CONCLUSION: Loss of E-cadherin and gain of vimentin may be associated with enhanced migration of tumour cells, leading to higher metastatic risk of HNSCC patients.

      View details for PubMedID 21684617
  • Deregulation of cap-dependent mRNA translation increases tumour radiosensitivity through reduction of the hypoxic fraction. Radiother Oncol
    Rouschop KM, Dubois L, Schaaf MB, van den Beucken T, Lieuwes N, Keulers TG, Savelkouls KG, Bussink J, van der Kogel AJ, Koritzinsky M, Wouters BG
    2011 Jun; 99 (3): 385-91
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      BACKGROUND AND PURPOSE: Tumour hypoxia is an important limiting factor in the successful treatment of cancer. Adaptation to hypoxia includes inhibition of mTOR, causing scavenging of eukaryotic initiation factor 4E (eIF4E), the rate-limiting factor for cap-dependent translation. The aim of this study was to determine the effect of preventing mTOR-dependent translation inhibition on hypoxic cell survival and tumour sensitivity towards irradiation.

      MATERIAL AND METHODS: The effect of eIF4E-overexpression on cell proliferation, hypoxia-tolerance, and radiation sensitivity was assessed using isogenic, inducible U373 and HCT116 cells.

      RESULTS: We found that eIF4E-overexpression significantly enhanced proliferation of cells under normal conditions, but not during hypoxia, caused by increased cell death during hypoxia. Furthermore, eIF4E-overexpression stimulated overall rates of tumour growth, but resulted in selective loss of hypoxic cells in established tumours and increased levels of necrosis. This markedly increased overall tumour sensitivity to irradiation.

      CONCLUSIONS: Our results demonstrate that hypoxia induced inhibition of translational control through regulation of eIF4E is an important mediator of hypoxia tolerance and radioresistance of tumours. These data also demonstrate that deregulation of metabolic pathways such as mTOR can influence the proliferation and survival of tumour cells experiencing metabolic stress in opposite ways of nutrient replete cells.

      View details for PubMedID 21665307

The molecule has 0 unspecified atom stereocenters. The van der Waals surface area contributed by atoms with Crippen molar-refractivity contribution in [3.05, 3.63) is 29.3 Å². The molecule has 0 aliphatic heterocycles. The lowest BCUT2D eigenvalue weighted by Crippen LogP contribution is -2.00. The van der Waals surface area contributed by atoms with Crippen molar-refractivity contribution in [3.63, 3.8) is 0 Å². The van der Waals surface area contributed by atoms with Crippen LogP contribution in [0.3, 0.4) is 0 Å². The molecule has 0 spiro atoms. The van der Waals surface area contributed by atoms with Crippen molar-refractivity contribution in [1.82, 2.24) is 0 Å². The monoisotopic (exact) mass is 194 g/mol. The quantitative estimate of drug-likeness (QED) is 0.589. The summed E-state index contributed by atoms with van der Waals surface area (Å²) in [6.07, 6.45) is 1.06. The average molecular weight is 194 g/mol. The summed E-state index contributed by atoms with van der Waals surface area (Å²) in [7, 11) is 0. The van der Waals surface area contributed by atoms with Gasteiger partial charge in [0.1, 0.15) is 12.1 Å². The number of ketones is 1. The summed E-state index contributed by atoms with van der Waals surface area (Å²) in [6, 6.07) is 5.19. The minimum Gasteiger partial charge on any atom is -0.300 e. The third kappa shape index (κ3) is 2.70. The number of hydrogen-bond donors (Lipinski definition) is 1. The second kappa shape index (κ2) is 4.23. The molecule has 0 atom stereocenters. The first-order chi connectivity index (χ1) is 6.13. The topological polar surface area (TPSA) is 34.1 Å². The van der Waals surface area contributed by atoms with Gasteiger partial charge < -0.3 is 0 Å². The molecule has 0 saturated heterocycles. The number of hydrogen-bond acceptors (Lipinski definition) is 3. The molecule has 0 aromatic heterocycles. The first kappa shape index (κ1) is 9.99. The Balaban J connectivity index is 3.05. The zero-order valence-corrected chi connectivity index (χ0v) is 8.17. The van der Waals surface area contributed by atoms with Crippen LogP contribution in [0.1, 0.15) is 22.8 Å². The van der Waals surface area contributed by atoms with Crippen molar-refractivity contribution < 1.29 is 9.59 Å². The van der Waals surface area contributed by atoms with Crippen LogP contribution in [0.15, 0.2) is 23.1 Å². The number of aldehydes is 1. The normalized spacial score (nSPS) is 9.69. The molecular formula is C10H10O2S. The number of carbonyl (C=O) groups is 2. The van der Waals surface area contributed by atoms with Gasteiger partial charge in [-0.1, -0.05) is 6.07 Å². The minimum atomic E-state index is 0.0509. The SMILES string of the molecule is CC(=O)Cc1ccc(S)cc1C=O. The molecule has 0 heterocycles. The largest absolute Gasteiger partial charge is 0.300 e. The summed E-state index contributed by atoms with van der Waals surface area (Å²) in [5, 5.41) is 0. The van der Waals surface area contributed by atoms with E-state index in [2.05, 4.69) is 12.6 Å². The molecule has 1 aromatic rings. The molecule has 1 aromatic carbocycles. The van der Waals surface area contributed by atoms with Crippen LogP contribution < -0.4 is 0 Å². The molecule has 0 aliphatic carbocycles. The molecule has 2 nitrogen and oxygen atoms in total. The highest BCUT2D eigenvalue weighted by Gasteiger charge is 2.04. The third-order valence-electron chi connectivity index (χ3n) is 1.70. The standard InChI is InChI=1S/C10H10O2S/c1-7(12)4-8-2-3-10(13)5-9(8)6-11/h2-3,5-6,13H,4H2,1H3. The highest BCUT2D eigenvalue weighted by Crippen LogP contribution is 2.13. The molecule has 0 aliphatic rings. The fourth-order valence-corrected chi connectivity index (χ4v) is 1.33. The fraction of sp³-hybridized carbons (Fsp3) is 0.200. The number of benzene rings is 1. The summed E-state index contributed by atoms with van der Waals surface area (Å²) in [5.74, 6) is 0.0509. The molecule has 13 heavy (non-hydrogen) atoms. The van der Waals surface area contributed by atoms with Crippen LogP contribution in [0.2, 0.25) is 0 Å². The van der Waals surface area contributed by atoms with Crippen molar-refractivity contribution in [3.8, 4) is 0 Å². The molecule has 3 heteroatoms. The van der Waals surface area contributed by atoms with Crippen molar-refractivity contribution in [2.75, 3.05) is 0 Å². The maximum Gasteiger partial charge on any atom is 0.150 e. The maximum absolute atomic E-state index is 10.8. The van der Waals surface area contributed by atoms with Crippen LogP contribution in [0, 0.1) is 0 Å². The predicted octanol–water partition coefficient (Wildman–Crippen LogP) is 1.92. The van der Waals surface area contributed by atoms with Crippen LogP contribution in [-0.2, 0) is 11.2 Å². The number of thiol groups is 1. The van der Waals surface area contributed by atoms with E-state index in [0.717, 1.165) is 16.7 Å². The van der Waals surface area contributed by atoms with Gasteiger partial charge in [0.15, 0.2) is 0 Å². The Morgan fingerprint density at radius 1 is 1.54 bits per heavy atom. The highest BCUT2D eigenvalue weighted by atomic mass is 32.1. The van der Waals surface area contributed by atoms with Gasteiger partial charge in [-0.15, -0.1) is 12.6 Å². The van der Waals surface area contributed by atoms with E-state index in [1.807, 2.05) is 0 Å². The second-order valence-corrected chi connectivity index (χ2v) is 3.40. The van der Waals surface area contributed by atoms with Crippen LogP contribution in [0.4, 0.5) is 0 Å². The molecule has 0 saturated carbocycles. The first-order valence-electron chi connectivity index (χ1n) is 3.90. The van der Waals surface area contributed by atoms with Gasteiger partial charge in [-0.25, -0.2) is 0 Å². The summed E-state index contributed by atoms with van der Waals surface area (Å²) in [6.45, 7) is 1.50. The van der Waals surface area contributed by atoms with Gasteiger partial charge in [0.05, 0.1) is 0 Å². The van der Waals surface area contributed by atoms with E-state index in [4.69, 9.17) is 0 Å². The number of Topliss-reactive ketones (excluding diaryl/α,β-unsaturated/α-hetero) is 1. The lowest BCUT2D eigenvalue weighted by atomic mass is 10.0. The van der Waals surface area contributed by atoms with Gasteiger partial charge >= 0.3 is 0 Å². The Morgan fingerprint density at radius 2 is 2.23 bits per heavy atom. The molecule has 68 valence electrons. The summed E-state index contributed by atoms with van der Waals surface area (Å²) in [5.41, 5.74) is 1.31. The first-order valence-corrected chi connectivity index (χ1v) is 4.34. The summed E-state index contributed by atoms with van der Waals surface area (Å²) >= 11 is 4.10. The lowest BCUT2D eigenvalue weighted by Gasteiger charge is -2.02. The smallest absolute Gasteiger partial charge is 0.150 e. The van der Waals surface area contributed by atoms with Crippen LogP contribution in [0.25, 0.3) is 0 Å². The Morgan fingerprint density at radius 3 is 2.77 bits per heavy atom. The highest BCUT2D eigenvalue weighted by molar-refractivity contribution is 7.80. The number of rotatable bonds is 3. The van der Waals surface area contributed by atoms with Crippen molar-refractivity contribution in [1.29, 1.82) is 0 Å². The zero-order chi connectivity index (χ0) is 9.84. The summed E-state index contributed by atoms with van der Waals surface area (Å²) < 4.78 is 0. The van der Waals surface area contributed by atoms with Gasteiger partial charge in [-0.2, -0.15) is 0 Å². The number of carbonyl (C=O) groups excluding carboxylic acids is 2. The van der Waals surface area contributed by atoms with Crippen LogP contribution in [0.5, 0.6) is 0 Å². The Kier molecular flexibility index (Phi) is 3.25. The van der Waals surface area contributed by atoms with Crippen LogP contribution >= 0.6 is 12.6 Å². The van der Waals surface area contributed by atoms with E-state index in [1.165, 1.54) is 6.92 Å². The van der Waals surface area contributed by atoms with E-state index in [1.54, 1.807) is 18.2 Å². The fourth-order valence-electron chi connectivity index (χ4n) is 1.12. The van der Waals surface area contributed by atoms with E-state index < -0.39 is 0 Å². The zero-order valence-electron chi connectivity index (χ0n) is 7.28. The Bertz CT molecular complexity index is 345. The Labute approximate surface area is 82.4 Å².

• Metabolic markers in relation to hypoxia; staining patterns and colocalization of pimonidazole, HIF-1α, CAIX, LDH-5, GLUT-1, MCT1 and MCT4. BMC Cancer
    Rademakers SE, Lok J, van der Kogel AJ, Bussink J, Kaanders JH
    2011 May 12; 11: 167
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      BACKGROUND: The cellular response of malignant tumors to hypoxia is diverse. Several important endogenous metabolic markers are upregulated under hypoxic conditions. We examined the staining patterns and co-expression of HIF-1α, CAIX, LDH-5, GLUT-1, MCT1 and MCT4 with the exogenous hypoxic cell marker pimonidazole and the association of marker expression with clinicopathological characteristics.

      METHODS: 20 biopsies of advanced head and neck carcinomas were immunohistochemically stained and analyzed. All patients were given the hypoxia marker pimonidazole intravenously 2 h prior to biopsy taking. The tumor area positive for each marker, the colocalization of the different markers and the distribution of the markers in relation to the blood vessels were assessed by semiautomatic quantitative analysis.

      RESULTS: MCT1 staining was present in hypoxic (pimonidazole stained) as well as non-hypoxic areas in almost equal amounts. MCT1 expression showed a significant overall correlation (r = 0.75, p < 0.001) and strong spatial relationship with CAIX. LDH-5 showed the strongest correlation with pimonidazole (r = 0.66, p = 0.002). MCT4 and GLUT-1 demonstrated a typical diffusion-limited hypoxic pattern and showed a high degree of colocalization. Both MCT4 and CAIX showed a higher expression in the primary tumor in node positive patients (p = 0.09 both).

      CONCLUSIONS: Colocalization and staining patterns of metabolic and hypoxia-related proteins provides valuable additional information over single protein analyses and can improve the understanding of their functions and environmental influences.

      View details for PubMedID 21569415
  • Spinal cord tolerance to single-fraction partial-volume irradiation: a swine model. Int J Radiat Oncol Biol Phys
    Medin PM, Foster RD, van der Kogel AJ, Sayre JW, McBride WH, Solberg TD
    2011 Jan 01; 79 (1): 226-32
    • More

      PURPOSE: To determine the spinal cord tolerance to single-fraction, partial-volume irradiation in swine.

      METHODS AND MATERIALS: A 5-cm-long cervical segment was irradiated in 38-47-week-old Yucatan minipigs using a dedicated, image-guided radiosurgery linear accelerator. The radiation was delivered to a cylindrical volume approximately 5 cm in length and 2 cm in diameter that was positioned lateral to the cervical spinal cord, resulting in a dose distribution with the 90%, 50%, and 10% isodose lines traversing the ipsilateral, central, and contralateral spinal cord, respectively. The dose was prescribed to the 90% isodose line. A total of 26 pigs were stratified into eight dose groups of 12-47 Gy. The mean maximum spinal cord dose was 16.9 ± 0.1, 18.9 ± 0.1, 21.0 ± 0.1, 23.0 ± 0.2, and 25.3 ± 0.3 Gy in the 16-, 18-, 20-, 22-, and 24-Gy dose groups, respectively. The mean percentage of spinal cord volumes receiving ≥ 10 Gy for the same groups were 43% ± 3%, 48% ± 4%, 51% ± 2%, 57% ± 2%, and 59% ± 4%. The study endpoint was motor neurologic deficit determined by a change in gait during a 1-year follow-up period.